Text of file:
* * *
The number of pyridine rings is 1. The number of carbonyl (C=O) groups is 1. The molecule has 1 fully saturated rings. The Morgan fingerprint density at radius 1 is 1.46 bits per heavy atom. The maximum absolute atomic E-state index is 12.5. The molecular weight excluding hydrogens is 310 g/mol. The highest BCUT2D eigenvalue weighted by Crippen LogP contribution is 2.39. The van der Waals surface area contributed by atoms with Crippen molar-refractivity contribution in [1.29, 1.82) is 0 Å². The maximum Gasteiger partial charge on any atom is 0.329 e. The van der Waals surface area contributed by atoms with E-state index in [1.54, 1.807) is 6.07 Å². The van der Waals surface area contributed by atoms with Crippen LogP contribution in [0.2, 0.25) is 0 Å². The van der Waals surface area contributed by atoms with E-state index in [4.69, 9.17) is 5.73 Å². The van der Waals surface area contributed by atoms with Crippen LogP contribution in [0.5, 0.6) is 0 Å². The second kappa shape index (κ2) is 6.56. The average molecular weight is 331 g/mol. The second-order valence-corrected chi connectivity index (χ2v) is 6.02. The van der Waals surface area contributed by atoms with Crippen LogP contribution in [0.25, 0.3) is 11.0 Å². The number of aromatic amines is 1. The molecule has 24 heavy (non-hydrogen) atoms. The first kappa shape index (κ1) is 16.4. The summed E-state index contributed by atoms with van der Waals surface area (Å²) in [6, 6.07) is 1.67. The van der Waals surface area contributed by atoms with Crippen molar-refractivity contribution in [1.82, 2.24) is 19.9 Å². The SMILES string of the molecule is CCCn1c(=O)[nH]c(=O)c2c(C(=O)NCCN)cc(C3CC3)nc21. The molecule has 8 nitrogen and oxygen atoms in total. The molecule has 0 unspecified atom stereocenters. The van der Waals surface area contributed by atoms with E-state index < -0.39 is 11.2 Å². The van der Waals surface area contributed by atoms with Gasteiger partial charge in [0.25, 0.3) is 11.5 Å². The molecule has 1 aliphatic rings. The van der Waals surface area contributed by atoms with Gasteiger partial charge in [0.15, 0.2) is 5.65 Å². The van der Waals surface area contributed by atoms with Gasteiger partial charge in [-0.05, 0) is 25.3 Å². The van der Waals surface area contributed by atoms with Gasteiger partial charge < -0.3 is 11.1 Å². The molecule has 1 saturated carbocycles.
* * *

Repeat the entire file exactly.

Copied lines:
The number of pyridine rings is 1. The number of carbonyl (C=O) groups is 1. The molecule has 1 fully saturated rings. The Morgan fingerprint density at radius 1 is 1.46 bits per heavy atom. The maximum absolute atomic E-state index is 12.5. The molecular weight excluding hydrogens is 310 g/mol. The highest BCUT2D eigenvalue weighted by Crippen LogP contribution is 2.39. The van der Waals surface area contributed by atoms with Crippen molar-refractivity contribution in [1.29, 1.82) is 0 Å². The maximum Gasteiger partial charge on any atom is 0.329 e. The van der Waals surface area contributed by atoms with E-state index in [1.54, 1.807) is 6.07 Å². The van der Waals surface area contributed by atoms with Crippen LogP contribution in [0.2, 0.25) is 0 Å². The van der Waals surface area contributed by atoms with E-state index in [4.69, 9.17) is 5.73 Å². The van der Waals surface area contributed by atoms with Crippen LogP contribution in [0.5, 0.6) is 0 Å². The second kappa shape index (κ2) is 6.56. The average molecular weight is 331 g/mol. The second-order valence-corrected chi connectivity index (χ2v) is 6.02. The van der Waals surface area contributed by atoms with Crippen LogP contribution in [0.25, 0.3) is 11.0 Å². The number of aromatic amines is 1. The molecule has 24 heavy (non-hydrogen) atoms. The first kappa shape index (κ1) is 16.4. The summed E-state index contributed by atoms with van der Waals surface area (Å²) in [6, 6.07) is 1.67. The van der Waals surface area contributed by atoms with Crippen molar-refractivity contribution in [1.82, 2.24) is 19.9 Å². The SMILES string of the molecule is CCCn1c(=O)[nH]c(=O)c2c(C(=O)NCCN)cc(C3CC3)nc21. The molecule has 8 nitrogen and oxygen atoms in total. The molecule has 0 unspecified atom stereocenters. The van der Waals surface area contributed by atoms with E-state index < -0.39 is 11.2 Å². The van der Waals surface area contributed by atoms with Gasteiger partial charge in [0.25, 0.3) is 11.5 Å². The molecule has 1 aliphatic rings. The van der Waals surface area contributed by atoms with Gasteiger partial charge in [0.15, 0.2) is 5.65 Å². The van der Waals surface area contributed by atoms with Gasteiger partial charge in [-0.05, 0) is 25.3 Å². The van der Waals surface area contributed by atoms with Gasteiger partial charge < -0.3 is 11.1 Å². The molecule has 1 saturated carbocycles.